I would argue that the WTO rarely meets ANY of their stated goals. That's the problem with the "international treaties" negotiated in the past couple of decades--WE are expected to observe the treaties, but there is no power on Earth to make rest of the signatories observe them. Fix them, or go back to letting the marketplace rule.

Posted by: jim hanson | December 23, 2016 3:39 PM    Report this comment

Tariffs are the diametric opposite of letting the market rule and always have been. It's a classic example of governments picking winners and losers based on who the government decides to protect. And that's based on who has the richest lobbyists.

That easily devolves into favoritism colored by political considerations. Either the market is unfettered or it isn't. Or maybe it's partially fettered. Either way, tariffs haven't been a free ride in the U.S. or anywhere else. And we've used them, historically.

Posted by: Paul Bertorelli | December 23, 2016 4:16 PM    Report this comment

But we digress. The People's Republic of China should not be allowed to own businesses in the U.S.

Posted by: Rafael Sierra | December 23, 2016 4:47 PM    Report this comment

So Paul, I take it you disagree with my comments.

Posted by: Thomas Cooke | December 23, 2016 5:01 PM    Report this comment

"Peace in Our Time!" ... how'd that all work out fer us all?

Do we settle for short term economic gain or long time stability ...

Posted by: Larry Stencel | December 23, 2016 7:03 PM    Report this comment

For the free market to work both sides of the trade must be totally free and allow market forces to prevail. Presently, the Chinese side it totally government controlled, the currency manipulated and our goods subject to restrictions. So how do you get the Chinese to allow a free market? You smack their goods with a tariff or other penalty that will level the playing field.

When you have a government dumping products at below cost on an other country's market to destroy competition, you do not have a free market. The Chinese will eventually migrate the manufacturing to the homeland. That is why they have invested in it. They have bought their way up the learning curve. As they master the processes, you will see part manufacture move back to the homeland. It won't be a giant sucking sound, just slow and steady drip drip drip.

Unfortunately, in the US, the smart money is going after better returns and less liability than they realize in aviation. So, we have no choice but to live with the present situation.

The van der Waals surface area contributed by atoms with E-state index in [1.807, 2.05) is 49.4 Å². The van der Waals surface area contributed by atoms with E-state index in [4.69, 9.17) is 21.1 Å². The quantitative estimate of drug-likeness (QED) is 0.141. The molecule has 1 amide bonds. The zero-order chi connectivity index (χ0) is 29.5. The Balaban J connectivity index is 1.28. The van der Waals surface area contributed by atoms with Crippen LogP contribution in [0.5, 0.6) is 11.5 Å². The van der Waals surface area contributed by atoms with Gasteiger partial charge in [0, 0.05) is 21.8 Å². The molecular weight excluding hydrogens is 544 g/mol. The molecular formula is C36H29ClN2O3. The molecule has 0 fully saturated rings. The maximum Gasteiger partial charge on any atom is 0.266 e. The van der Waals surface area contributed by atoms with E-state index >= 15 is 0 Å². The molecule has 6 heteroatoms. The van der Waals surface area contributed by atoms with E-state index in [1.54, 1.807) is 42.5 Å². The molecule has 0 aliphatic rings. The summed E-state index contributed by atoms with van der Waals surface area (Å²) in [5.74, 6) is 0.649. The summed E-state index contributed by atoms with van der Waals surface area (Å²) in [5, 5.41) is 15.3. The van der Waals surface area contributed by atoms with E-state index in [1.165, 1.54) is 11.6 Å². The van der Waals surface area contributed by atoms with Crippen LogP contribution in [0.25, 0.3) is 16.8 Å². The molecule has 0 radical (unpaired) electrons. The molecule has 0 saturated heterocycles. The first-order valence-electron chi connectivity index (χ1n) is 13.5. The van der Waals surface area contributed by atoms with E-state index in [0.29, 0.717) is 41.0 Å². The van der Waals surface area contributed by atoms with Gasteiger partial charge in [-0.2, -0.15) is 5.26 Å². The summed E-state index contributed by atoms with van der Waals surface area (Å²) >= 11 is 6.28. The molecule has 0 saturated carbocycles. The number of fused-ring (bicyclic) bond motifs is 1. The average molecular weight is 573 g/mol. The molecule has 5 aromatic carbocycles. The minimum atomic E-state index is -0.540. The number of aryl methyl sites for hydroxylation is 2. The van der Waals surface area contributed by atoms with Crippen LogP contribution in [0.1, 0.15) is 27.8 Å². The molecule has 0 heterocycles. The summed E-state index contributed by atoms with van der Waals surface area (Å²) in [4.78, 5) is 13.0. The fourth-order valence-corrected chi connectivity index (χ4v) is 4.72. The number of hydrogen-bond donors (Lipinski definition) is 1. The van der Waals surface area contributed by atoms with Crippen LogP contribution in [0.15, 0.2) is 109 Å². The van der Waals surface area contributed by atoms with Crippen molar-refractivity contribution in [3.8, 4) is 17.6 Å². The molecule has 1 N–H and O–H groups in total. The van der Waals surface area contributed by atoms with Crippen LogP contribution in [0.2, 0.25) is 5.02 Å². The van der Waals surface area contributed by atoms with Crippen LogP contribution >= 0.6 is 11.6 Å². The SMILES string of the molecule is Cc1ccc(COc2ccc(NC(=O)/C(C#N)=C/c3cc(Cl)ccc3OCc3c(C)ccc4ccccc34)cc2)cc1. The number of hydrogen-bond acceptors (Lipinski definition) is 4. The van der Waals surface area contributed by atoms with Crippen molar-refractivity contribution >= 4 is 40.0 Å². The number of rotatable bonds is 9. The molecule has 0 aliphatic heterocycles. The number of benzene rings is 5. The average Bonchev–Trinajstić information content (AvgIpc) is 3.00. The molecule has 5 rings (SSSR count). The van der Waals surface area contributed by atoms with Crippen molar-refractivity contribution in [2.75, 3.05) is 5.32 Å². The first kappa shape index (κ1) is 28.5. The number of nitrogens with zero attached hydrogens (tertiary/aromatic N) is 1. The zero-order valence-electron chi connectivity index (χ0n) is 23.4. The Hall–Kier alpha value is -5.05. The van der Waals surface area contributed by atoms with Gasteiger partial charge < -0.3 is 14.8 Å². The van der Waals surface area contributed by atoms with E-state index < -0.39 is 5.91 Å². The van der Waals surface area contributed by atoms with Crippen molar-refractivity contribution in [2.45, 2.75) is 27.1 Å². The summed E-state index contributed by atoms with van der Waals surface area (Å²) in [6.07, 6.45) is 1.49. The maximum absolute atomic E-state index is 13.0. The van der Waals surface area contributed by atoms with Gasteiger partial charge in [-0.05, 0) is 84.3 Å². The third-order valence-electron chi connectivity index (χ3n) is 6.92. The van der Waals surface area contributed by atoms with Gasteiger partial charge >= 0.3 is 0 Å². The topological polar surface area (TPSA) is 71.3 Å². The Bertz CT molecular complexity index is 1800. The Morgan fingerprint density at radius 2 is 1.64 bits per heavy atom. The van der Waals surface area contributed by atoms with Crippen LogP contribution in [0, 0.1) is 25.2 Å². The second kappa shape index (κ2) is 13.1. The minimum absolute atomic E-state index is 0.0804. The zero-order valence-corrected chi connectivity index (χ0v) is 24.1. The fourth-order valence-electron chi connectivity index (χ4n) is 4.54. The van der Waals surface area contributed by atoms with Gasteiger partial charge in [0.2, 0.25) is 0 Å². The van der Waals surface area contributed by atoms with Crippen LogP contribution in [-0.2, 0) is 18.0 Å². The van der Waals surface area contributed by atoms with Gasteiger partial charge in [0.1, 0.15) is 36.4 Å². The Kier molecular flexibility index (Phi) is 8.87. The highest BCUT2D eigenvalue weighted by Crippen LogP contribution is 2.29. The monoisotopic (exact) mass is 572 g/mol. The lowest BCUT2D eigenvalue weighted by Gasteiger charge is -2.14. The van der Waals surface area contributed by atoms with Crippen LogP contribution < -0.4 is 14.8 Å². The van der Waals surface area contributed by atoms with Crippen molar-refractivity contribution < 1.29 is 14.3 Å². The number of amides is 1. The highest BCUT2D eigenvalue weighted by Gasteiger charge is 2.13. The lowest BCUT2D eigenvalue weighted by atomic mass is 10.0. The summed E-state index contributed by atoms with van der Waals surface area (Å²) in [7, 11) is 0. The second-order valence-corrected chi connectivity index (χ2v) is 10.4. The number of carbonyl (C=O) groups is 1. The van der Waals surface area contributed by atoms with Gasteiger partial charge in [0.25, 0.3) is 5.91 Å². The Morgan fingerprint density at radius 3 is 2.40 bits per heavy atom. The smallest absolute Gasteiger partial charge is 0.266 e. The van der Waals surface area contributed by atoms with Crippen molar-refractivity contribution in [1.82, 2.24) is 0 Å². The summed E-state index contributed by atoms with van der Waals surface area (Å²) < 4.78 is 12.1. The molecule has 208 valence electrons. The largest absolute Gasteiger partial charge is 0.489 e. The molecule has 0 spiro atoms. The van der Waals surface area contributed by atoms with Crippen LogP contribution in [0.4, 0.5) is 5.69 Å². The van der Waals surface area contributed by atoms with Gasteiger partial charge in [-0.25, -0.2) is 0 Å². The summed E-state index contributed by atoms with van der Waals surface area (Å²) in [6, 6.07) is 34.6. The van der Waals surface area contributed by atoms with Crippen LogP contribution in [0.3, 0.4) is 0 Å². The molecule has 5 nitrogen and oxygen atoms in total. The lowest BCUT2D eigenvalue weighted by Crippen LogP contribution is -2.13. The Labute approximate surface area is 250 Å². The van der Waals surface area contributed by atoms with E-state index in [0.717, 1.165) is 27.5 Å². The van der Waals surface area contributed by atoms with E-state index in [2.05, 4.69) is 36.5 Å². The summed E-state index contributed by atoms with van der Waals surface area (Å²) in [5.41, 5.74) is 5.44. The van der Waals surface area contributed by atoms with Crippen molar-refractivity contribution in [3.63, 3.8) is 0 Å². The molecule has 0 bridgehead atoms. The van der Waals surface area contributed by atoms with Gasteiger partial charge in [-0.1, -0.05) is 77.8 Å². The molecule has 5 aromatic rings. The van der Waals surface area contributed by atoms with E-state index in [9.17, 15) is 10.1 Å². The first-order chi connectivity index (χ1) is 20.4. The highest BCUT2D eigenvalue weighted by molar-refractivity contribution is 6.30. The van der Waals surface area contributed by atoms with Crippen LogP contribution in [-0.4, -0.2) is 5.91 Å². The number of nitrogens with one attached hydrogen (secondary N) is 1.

Posted by: Leo LeBoeuf | December 23, 2016 10:28 PM    Report this comment

With regard to tariffs and protectionism, one of the things I've been interested in is reshoring--bringing back manufacturing from offshore where labor was assumed to be cheaper and thus made products more competitive.

Reshoring is an established trend, albeit not a tidal wave. Economically, offshoring still outstrips it, but it isn't as unbalanced as it once was. It's a complex subject and people who say "we can easily bring those jobs back" don't know what they're talking about.

Here's a Wharton School analysis of it: www.knowledge.wharton.upenn.edu/article/offshoring-gets-a-rethink/

As the article points out, this is far from a black and white issue. Thousands of companies are analyzing it and trying to determine how to be the most competitive with their products regardless of where they are made. It's a classic case of the free market operating to find the most efficient use of capital replication. The flow offshore or reshore is not a uniform thing nor necessarily even a big thing.

Now insert tariffs into that equation. Or laws that prohibit offshore investment in industries you wish to protect--possibly for optics or political reasons. Now the government is meddling in the free market and denying some of these companies the very options they need to seek competitiveness.

If the government intervention is minimal and just nudges markets in the right direction, maybe that's good. But we're not very good at that in the U.S., thus tariffs can be just another ham handed example of government picking winners and losers. The unfair trade practices argument is eventually neutralized by the very fact that natural market forces are so strong, if they're allowed to be. Read about over capacity in the Chinese steel industry to understand that.

So overall, no, I don't favor tariffs except to protect against dumping. We used them on Chinese steel and solar panels, among other selective applications. And blocking foreign capital inflow strikes me as downright idiocy.

Posted by: Paul Bertorelli | December 24, 2016 7:24 AM    Report this comment

What many companies have experienced and not always taken into account as a cost is culture.
You can't change culture. It is what it is and trying to integrate it into production is usually not taken into account. In addition, quality control becomes more of an issue. Either your product quality control suffers or additional capital is required to sustain a given level. Lose quality control and you quickly lose customers. Trying to get back customers after losing them because of a drop in quality or service is almost impossible. It's the kiss of death. Transportation from there to here is a given additional cost. In addition, your company is not viewed upon in a positive light by the very nature that you are sending jobs and money somewhere else other than keeping them at home. Like it or not it's all about perception. Add all of that together in addition to the many other costs of outsourcing and all of a sudden it becomes very cost effective to stay at home. It's smart business to support those people you want to sell to.